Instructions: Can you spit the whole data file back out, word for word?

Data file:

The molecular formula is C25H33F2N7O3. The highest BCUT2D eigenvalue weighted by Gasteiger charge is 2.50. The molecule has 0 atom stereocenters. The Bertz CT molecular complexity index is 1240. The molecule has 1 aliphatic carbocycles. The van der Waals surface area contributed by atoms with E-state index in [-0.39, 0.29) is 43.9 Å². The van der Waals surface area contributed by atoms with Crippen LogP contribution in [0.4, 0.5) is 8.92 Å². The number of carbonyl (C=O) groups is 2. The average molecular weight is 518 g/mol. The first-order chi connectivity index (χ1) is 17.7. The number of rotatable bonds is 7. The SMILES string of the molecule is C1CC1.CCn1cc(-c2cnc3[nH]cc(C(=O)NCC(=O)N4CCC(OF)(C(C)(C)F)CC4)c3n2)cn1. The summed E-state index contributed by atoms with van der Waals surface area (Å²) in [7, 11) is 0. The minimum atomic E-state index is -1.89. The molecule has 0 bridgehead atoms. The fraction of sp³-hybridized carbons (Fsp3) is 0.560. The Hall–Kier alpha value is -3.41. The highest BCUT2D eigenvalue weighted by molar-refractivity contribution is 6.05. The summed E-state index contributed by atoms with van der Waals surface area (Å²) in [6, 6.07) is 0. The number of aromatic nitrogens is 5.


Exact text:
The molecular formula is C25H33F2N7O3. The highest BCUT2D eigenvalue weighted by Gasteiger charge is 2.50. The molecule has 0 atom stereocenters. The Bertz CT molecular complexity index is 1240. The molecule has 1 aliphatic carbocycles. The van der Waals surface area contributed by atoms with E-state index in [-0.39, 0.29) is 43.9 Å². The van der Waals surface area contributed by atoms with Crippen LogP contribution in [0.4, 0.5) is 8.92 Å². The number of carbonyl (C=O) groups is 2. The average molecular weight is 518 g/mol. The first-order chi connectivity index (χ1) is 17.7. The number of rotatable bonds is 7. The SMILES string of the molecule is C1CC1.CCn1cc(-c2cnc3[nH]cc(C(=O)NCC(=O)N4CCC(OF)(C(C)(C)F)CC4)c3n2)cn1. The summed E-state index contributed by atoms with van der Waals surface area (Å²) in [7, 11) is 0. The minimum atomic E-state index is -1.89. The molecule has 0 bridgehead atoms. The fraction of sp³-hybridized carbons (Fsp3) is 0.560. The Hall–Kier alpha value is -3.41. The highest BCUT2D eigenvalue weighted by molar-refractivity contribution is 6.05. The summed E-state index contributed by atoms with van der Waals surface area (Å²) in [6, 6.07) is 0. The number of aromatic nitrogens is 5.